Did you ever try to configure a printer on a GNU/Linux desktop distribution at the end of the '90s? Or even before?
To make a long story short: That was fine if you worked at a large organization with an IT team to handle it and dedicated hardware or a printing server. There were many different standards and protocols to handle printers. And only a few big vendors (usually Unix vendors) provided specific support and drivers for their entire range of products.
However, if open source enthusiasts wanted a home printer that would work with their favorite distribution, that was another story. They probably spent a fair amount of time on forums, newsgroups, or IRC (remember those ancestors of social networks and chats?) asking about printers with easy-to-install Linux drivers.
In 1999, the first version of CUPS (the Common Unix Printing System) was released by Easy Software Products. Most of the most popular distributions at the time adopted CUPS as their default printing system. That was a huge success: one standard could handle many printers and protocols.
But if the printer vendor didn't provide a CUPS driver, it was still tricky or impossible to make it work. Some smart people might do reverse engineering. And a few printers, with native support of PostScript and Internet Printing Protocol (IPP), worked "out of the box."
Then came Apple
In the early 2000s, Apple was struggling to build a new printing system for its new Mac OS X. In March 2002, it decided to save time by adopting CUPS for its flagship operating system.
No printer vendor could ignore Apple computers' market share, so a lot of new printer drivers for Mac OS X's CUPS became available, spanning most vendors and product ranges, including corporate, graphic arts, consumer, and photo printing.
CUPS became so important for Apple that it bought the software from Easy Software Products in 2007; since then Apple has continued to maintain it and manage its intellectual property.
But what does that have to do with GNU/Linux?
At the time Apple integrated CUPS in Mac OS X, it was already used by default in many distros and available for most others. But few dedicated drivers were available, meaning they were not packaged or listed as "for GNU/Linux."
However, once CUPS drivers were available for Mac OS X, a simple hack became popular with GNU/Linux enthusiasts: download the Mac driver, extract the PPD files, and test them with your printer. I used this hack many times with my Epson printers.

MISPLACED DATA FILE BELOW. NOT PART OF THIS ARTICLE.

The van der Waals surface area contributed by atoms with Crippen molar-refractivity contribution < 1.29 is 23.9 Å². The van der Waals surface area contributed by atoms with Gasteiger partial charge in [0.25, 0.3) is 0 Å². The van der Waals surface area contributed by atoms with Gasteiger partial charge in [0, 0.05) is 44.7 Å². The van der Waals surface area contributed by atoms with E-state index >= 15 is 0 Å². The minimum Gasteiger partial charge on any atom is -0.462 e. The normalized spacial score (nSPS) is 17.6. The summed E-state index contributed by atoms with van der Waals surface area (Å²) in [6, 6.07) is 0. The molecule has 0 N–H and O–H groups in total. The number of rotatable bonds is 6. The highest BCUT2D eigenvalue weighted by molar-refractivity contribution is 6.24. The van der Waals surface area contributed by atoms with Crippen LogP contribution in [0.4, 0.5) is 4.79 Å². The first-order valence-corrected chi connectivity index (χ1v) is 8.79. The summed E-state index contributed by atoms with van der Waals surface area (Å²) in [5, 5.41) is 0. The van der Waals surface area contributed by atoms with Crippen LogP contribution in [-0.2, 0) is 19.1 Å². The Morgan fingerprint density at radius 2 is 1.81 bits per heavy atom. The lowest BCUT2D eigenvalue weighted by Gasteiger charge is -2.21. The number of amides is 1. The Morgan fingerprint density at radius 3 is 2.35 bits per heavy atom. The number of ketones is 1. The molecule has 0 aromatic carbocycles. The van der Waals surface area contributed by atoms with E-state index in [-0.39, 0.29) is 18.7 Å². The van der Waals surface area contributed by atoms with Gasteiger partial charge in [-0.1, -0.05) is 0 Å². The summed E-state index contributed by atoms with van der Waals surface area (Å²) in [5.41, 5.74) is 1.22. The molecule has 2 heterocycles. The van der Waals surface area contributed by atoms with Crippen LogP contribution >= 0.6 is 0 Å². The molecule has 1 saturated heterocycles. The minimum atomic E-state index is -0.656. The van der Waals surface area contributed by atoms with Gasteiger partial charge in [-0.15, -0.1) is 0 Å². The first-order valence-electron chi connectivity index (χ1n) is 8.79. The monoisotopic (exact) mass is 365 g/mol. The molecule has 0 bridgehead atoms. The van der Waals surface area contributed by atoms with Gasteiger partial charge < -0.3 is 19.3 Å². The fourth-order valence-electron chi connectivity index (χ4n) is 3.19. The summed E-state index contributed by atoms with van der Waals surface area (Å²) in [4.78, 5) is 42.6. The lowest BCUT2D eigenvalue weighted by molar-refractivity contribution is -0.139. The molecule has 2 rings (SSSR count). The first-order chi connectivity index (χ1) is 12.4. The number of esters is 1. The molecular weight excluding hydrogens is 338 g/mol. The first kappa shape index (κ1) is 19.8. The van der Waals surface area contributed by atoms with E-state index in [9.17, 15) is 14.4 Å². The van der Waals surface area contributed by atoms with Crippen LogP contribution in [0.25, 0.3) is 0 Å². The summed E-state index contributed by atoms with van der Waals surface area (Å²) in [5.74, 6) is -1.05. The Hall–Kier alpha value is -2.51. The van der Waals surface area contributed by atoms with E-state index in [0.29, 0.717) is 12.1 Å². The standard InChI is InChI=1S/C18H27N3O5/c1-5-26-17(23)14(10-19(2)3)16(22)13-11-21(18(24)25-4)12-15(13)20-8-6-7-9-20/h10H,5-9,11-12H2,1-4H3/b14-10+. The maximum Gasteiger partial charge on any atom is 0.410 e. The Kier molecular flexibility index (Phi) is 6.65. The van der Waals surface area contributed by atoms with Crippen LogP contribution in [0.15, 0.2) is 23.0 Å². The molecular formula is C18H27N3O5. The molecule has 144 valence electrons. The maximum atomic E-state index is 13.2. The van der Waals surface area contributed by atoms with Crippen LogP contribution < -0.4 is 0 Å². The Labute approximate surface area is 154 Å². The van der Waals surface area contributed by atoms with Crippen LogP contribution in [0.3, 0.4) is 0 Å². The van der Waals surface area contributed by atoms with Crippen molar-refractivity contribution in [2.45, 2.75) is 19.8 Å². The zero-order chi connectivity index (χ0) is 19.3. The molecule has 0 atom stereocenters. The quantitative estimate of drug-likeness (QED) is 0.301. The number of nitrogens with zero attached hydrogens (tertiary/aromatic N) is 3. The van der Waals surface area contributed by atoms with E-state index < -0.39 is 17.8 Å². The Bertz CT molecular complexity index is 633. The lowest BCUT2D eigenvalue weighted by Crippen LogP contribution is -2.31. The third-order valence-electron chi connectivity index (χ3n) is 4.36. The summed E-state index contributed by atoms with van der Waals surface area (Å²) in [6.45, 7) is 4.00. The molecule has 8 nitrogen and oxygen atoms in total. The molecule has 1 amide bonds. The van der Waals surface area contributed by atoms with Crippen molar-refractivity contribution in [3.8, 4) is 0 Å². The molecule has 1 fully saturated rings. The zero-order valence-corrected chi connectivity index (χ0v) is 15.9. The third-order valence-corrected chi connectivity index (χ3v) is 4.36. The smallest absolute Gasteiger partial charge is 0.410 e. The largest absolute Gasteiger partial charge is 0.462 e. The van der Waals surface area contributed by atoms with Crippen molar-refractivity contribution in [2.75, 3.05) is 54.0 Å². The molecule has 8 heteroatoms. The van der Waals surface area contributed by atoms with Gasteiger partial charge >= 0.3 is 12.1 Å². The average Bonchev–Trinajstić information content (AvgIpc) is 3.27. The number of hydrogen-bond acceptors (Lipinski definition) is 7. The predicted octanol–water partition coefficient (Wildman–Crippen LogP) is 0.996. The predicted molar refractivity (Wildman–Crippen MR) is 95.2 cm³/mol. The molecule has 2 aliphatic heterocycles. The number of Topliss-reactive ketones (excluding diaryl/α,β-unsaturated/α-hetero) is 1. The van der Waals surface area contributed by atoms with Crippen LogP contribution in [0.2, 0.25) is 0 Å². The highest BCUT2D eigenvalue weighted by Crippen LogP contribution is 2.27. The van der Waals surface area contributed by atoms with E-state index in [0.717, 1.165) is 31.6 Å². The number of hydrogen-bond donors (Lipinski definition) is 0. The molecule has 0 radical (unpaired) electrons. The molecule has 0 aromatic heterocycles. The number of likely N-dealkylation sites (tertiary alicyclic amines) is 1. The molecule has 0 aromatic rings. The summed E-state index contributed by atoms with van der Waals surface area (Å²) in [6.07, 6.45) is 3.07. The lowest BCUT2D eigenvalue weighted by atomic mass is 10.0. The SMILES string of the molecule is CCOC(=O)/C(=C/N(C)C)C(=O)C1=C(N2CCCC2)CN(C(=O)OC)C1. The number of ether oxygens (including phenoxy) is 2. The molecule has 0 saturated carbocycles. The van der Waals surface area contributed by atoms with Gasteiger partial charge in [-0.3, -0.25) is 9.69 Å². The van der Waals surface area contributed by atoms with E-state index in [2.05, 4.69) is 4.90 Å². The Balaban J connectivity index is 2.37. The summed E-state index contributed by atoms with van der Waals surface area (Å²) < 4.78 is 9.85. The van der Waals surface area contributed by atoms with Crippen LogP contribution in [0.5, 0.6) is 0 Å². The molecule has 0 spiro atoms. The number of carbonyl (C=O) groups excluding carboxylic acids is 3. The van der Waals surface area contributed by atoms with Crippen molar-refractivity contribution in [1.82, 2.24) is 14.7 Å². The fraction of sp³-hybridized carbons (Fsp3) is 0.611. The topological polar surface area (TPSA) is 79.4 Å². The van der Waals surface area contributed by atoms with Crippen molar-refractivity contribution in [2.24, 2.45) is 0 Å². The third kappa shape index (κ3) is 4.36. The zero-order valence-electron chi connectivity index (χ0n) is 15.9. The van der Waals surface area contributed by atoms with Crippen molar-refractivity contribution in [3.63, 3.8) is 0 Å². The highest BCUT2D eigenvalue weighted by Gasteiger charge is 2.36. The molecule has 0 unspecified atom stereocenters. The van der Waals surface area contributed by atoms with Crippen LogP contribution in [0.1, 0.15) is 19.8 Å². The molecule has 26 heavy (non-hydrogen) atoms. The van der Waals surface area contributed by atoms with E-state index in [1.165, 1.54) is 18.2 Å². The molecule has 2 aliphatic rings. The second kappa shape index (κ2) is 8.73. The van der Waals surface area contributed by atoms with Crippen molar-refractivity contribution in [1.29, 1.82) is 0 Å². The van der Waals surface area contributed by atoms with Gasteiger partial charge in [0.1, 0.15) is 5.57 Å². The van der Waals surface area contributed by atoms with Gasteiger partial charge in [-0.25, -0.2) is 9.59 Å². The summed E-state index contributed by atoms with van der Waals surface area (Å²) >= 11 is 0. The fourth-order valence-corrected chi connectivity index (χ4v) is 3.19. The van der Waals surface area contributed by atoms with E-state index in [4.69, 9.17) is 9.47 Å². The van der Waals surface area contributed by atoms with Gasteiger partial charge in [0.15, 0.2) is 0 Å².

That's the CUPS magic: If a driver exists, it usually works with all operating systems that use CUPS for printing, as long as they use a supported protocol (like IPP).
That's how printer drivers began to be available for GNU/Linux.
Afterward, printer vendors realized it was quite easy to provide drivers for GNU/Linux since they already developed them for Mac. It's now easy to find a GNU/Linux driver for a printer, even a newer one. Some distributions include packages with a lot of drivers, and most vendors provide dedicated drivers—sometimes via a package, other times with PPD files in an archive.
Advanced control applications are available too, some official, some not, which make it possible (for example) to look at ink levels or clean printing heads.
In some cases, installing a printer on GNU/Linux is even easier than on other operating systems, particularly with distributions using zero-configuration networking (e.g., Bonjour, Avahi) to auto-discover and share network printers.
Tips and tricks
Install a PDF printer: Installing a PDF printer on GNU/Linux is very easy. Just look for the cups-pdf package in your favorite distribution and install it. If the package doesn't automatically create the PDF printer, you can add one using your system preferences to print in PDF from any application.
Access the CUPS web interface: If your usual interface for managing printers doesn't work or you don't like it, open a web browser and go to http://localhost:631/admin. You can manage all the printers installed on your computer, adjust their settings, and even add new ones—all from this web interface. Note that this might be available on other computers on your network; if so, replace "localhost" with the relevant hostname or IP address.
Check ink level: If you have an Epson, Canon, HP, or Sony printer, you can see its ink level with a simple application. Look for the "ink" package in your distribution repositories.
Contribute to CUPS: Like many open source project, CUPS is maintained on GitHub. Check the CUPS website and GitHub issues to find out how you can contribute to improving it.
Originally, CUPS was released under GPLv2. I'm not sure why; maybe to make it easier to distribute with GNU/Linux. Or maybe it was just what most open source projects did at the time.
Apple decided to change the license in November 2017 to the Apache 2.0 license. Many observers commented that it was consistent with Apple's strategy to move the IP of its open source projects to more business-compliant licenses.
While this change could create issues with shipping CUPS with GNU/Linux, it is still available in most distributions.
Happy 20th birthday, CUPS!
CUPS was released in 1999, so, let's celebrate and thank all the people involved in this successful open source project, from the original authors to the driver developers to its current maintainers.
The next time you print with your favorite GNU/Linux operating system, remind yourself to say "thank you" to Apple.
The company isn't well known for its contributions to open source. But if you look carefully (at, for example, Apple's Open Source Releases and Open Source Development pages), you'll see how many open source components are in Apple's operating systems and applications.
You'll also discover other important open source projects Apple kicked off. For example, it forked KHTML, the KDE browser, to create WebKit for the Safari Browser. Wait, THE WebKit? Yes, Apple initiated WebKit. But that is another story...